I started reading more about long term care insurance and annuities, and it looks like you're right that LTC insurance might be going the way of the dodo. I did a quick search on annuities in this forum and I had no idea that they were so divisive, with most people being very strongly anti-annuity in most if not all cases. So that was pretty discouraging.

I don't know enough about how Medicare works in old age either. If you're in a nursing home and you run out of money in your 90s with no heirs, do they just...kick you out onto the street?

I'm only in my 30s and the women in my family tend to live to their 90s, so barring accidents I hope to live a very long life. 60+ years is also a very long time for the health care and elder care system in the US to change drastically, for better or worse.

First of all, Medicare does not cover nursing home cost for long-term care because Medicare is a health care policy.

When someone needs long-term care, meaning custodial care with some nursing care, they can live in a nursing home. Nursing homes are called several things but “ nursing home” is the old-fashioned term for it Most people recognize that term.

So to your question —it depends on the nursing home. In my experience most of them take Medicaid. See,  Medicaid is the program for poor people, so that means one has to have exhausted all one’s resources before the taxpayer starts to  pick up your tab in a nursing home.

stoaX

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Re: Die With Zero by Bill Perkins
« Reply #13 on: December 22, 2020, 09:42:53 AM »
I started reading more about long term care insurance and annuities, and it looks like you're right that LTC insurance might be going the way of the dodo. I did a quick search on annuities in this forum and I had no idea that they were so divisive, with most people being very strongly anti-annuity in most if not all cases. So that was pretty discouraging.

I don't know enough about how Medicare works in old age either. If you're in a nursing home and you run out of money in your 90s with no heirs, do they just...kick you out onto the street?

I'm only in my 30s and the women in my family tend to live to their 90s, so barring accidents I hope to live a very long life. 60+ years is also a very long time for the health care and elder care system in the US to change drastically, for better or worse.

First of all, Medicare does not cover nursing home cost for long-term care because Medicare is a health care policy.

When someone needs long-term care, meaning custodial care with some nursing care, they can live in a nursing home. Nursing homes are called several things but “ nursing home” is the old-fashioned term for it Most people recognize that term.

So to your question —it depends on the nursing home. In my experience most of them take Medicaid. See,  Medicaid is the program for poor people, so that means one has to have exhausted all one’s resources before the taxpayer starts to  pick up your tab in a nursing home.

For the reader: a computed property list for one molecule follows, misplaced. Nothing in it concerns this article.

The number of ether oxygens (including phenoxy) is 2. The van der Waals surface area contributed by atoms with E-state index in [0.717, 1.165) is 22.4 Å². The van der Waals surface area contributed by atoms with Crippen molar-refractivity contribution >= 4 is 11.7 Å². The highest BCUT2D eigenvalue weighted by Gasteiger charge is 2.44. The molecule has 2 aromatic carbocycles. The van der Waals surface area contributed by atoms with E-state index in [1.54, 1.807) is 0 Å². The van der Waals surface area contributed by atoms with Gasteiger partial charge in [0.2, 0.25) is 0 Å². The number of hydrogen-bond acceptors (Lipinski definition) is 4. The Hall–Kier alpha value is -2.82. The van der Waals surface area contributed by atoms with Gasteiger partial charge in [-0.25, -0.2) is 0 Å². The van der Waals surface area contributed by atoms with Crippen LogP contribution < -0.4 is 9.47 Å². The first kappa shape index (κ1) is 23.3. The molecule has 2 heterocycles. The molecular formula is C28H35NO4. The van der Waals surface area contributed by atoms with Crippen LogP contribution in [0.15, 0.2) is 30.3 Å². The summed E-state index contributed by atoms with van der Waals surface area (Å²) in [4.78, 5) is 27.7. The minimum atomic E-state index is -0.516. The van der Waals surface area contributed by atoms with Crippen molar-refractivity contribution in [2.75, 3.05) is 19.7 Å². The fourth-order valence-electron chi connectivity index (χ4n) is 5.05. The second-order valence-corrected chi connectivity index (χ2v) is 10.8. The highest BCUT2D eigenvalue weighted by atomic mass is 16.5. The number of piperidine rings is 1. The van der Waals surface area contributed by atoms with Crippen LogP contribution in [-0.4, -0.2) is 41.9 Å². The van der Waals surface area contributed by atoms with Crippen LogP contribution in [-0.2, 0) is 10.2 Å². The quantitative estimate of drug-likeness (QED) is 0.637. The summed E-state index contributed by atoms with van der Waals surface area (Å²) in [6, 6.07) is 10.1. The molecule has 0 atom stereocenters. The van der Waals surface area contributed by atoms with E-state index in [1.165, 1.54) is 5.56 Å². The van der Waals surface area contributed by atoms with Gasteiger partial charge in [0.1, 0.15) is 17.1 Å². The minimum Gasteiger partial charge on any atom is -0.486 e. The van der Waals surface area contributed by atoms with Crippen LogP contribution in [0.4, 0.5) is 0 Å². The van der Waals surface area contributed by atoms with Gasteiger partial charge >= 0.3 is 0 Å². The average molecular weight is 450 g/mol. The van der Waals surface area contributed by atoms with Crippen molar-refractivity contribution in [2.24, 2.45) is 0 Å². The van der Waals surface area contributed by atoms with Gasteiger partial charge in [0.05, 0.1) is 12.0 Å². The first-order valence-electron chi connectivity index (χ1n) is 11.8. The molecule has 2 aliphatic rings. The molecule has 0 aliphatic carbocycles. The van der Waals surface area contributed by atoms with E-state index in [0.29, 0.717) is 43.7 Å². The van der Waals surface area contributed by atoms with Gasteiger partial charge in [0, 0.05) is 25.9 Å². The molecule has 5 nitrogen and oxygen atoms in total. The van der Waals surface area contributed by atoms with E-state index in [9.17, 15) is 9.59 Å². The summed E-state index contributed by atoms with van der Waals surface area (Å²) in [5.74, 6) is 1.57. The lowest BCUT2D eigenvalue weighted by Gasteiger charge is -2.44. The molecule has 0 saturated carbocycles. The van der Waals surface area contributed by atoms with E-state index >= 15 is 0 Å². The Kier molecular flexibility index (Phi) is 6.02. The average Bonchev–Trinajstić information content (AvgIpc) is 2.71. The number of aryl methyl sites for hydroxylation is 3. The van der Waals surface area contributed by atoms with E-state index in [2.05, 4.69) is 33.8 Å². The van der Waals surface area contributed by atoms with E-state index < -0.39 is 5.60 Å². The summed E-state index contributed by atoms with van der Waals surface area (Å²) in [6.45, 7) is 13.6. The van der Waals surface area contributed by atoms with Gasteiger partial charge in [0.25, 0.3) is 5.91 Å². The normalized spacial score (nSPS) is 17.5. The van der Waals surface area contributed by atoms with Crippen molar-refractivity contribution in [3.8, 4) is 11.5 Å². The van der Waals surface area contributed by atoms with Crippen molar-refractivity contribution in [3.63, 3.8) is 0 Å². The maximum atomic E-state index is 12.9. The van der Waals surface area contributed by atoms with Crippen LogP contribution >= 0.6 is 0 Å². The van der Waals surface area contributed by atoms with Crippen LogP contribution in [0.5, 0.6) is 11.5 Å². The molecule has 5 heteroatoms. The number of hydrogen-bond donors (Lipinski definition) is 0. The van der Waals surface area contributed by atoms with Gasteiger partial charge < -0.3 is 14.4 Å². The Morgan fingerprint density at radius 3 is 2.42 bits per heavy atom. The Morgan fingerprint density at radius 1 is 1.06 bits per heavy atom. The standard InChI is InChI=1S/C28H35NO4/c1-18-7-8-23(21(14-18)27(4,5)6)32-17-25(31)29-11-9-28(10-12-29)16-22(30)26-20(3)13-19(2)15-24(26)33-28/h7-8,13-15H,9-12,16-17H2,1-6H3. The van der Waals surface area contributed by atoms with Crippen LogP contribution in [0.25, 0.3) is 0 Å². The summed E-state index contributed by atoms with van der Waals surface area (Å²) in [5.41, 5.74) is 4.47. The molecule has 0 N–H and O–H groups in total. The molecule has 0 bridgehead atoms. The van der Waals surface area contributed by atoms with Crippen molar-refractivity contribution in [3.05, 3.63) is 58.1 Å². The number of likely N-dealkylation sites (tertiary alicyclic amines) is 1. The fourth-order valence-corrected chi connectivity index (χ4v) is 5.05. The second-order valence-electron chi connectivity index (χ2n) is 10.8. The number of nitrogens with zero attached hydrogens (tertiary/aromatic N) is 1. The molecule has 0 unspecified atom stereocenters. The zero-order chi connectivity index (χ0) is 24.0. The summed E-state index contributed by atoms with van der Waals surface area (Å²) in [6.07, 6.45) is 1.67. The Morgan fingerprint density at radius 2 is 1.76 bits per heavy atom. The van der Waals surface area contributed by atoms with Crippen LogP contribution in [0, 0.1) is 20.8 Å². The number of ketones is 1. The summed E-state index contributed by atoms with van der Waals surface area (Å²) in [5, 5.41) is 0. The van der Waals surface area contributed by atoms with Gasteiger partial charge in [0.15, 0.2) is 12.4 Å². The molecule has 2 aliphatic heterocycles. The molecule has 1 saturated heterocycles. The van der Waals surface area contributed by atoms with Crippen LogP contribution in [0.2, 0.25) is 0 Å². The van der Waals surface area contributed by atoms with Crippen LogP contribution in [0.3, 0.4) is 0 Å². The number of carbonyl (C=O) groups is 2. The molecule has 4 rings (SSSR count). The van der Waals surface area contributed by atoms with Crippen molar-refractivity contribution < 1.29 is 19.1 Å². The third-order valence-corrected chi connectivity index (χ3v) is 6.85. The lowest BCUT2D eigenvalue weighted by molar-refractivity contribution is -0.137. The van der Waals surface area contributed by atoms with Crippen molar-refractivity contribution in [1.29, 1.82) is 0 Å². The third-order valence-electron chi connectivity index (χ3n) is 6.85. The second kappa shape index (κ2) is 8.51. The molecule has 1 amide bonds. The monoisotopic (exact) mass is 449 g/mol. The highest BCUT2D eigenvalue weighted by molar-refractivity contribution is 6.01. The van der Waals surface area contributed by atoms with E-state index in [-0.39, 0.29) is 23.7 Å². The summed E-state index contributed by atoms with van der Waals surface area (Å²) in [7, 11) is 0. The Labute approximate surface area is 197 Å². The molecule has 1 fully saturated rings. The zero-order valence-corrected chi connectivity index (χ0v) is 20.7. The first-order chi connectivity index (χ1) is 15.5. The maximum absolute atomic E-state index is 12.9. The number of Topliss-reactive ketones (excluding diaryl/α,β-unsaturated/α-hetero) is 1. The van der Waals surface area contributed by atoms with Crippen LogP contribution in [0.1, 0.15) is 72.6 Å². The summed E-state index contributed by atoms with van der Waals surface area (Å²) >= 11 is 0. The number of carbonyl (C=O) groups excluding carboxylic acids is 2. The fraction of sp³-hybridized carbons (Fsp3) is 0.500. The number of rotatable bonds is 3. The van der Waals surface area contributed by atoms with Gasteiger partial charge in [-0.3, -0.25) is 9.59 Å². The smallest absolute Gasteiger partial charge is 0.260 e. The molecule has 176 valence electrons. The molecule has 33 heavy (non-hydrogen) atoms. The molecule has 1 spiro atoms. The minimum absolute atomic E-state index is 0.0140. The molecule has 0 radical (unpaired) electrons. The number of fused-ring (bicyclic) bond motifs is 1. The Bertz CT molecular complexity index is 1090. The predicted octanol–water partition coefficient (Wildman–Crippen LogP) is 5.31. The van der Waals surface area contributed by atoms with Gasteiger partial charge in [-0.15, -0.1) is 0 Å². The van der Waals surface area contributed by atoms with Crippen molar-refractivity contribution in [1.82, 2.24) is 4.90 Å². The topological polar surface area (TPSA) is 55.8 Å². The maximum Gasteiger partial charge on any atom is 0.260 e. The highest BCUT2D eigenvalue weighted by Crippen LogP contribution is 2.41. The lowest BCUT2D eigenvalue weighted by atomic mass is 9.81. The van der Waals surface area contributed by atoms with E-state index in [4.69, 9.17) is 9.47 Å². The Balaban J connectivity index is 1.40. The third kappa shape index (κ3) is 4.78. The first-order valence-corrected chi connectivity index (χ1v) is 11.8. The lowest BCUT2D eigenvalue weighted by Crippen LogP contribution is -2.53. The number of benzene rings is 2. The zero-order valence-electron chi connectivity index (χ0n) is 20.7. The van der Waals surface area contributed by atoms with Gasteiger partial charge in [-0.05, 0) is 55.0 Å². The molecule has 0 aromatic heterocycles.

Good explanation.  Even though I have FIRE'D I still think about how much I should have put aside to ensure I have enough to get into a high quality assisted living / nursing home if it ever happens.  Preferably one that would keep me if I live long enough to spend down all my assets.

iris lily

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Re: Die With Zero by Bill Perkins
« Reply #14 on: January 01, 2021, 12:47:03 PM »
I started reading more about long term care insurance and annuities, and it looks like you're right that LTC insurance might be going the way of the dodo. I did a quick search on annuities in this forum and I had no idea that they were so divisive, with most people being very strongly anti-annuity in most if not all cases. So that was pretty discouraging.

I don't know enough about how Medicare works in old age either. If you're in a nursing home and you run out of money in your 90s with no heirs, do they just...kick you out onto the street?

I'm only in my 30s and the women in my family tend to live to their 90s, so barring accidents I hope to live a very long life. 60+ years is also a very long time for the health care and elder care system in the US to change drastically, for better or worse.

First of all, Medicare does not cover nursing home cost for long-term care because Medicare is a health care policy.

When someone needs long-term care, meaning custodial care with some nursing care, they can live in a nursing home. Nursing homes are called several things but “ nursing home” is the old-fashioned term for it Most people recognize that term.

So to your question —it depends on the nursing home. In my experience most of them take Medicaid. See,  Medicaid is the program for poor people, so that means one has to have exhausted all one’s resources before the taxpayer starts to  pick up your tab in a nursing home.

Good explanation.  Even though I have FIRE'D I still think about how much I should have put aside to ensure I have enough to get into a high quality assisted living / nursing home if it ever happens.  Preferably one that would keep me if I live long enough to spend down all my assets.